My mother sent this old photo to me the other day. It was taken aboard the SS United States, the fastest liner ever built in the United States. It was 1959 and we were on our way to England to spend time with relatives and friends.
My Air Force father would join us later at Christmas. But for now, he left a dozen red roses and a card in our room to comfort my mother on the long journey ahead. It took about a week to reach England, but according to my mother, life aboard the liner was elegant and refined.
I was only two and a half but I do remember one thing about the ship: I remember standing by the railing on deck and looking down at the dark, dark sea below. My sister, who was four, said, “Get away from the edge!” I was too young to understand the danger of falling in, but something in her voice scared me.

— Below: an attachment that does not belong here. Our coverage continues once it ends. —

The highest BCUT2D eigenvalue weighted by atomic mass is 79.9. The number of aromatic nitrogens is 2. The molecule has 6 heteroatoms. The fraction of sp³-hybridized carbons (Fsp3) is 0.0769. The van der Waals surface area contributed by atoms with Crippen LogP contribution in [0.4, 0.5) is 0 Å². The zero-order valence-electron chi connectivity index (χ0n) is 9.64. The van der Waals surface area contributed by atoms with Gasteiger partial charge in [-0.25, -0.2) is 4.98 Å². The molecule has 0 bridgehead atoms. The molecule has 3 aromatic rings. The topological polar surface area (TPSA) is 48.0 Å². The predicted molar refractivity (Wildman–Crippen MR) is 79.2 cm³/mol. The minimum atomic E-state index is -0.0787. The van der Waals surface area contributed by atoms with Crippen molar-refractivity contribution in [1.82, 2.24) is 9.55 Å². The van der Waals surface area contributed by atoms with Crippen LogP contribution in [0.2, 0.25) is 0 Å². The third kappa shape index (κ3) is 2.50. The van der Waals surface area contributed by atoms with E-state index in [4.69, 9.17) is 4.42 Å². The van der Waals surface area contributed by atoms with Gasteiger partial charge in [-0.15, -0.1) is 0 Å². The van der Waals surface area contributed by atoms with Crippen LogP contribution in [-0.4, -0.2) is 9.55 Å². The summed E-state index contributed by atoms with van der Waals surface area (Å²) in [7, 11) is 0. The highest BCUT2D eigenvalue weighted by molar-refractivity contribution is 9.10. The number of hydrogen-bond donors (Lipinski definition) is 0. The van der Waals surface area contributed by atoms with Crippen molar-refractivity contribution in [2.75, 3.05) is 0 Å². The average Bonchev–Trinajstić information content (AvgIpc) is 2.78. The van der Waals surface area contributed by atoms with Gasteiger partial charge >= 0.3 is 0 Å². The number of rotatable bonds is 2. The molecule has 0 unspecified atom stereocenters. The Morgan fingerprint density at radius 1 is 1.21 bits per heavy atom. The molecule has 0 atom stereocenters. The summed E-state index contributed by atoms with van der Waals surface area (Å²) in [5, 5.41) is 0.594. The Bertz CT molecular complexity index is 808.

I wish I could remember more about the SSUS and what we did for fun, but my mother assures me that we were treated like first class all the way. Back then, it was cheaper to go by ship than air, but by our next tour of duty in England in 1963, times had changed and we flew over instead, leaving behind another era of when traveling by liner was stylish and part of the adventure.
Today, the SS United States sits rusting in a dock in Philadelphia, a national treasure that should be restored. Luckily, a group called the SS United States Conservatory is raising money for restoration and pays the liner’s monthly docking fees. Hopefully, a future use — whether as a museum or for some other purpose — will be put in place to honor the fastest ship that once sailed the seas.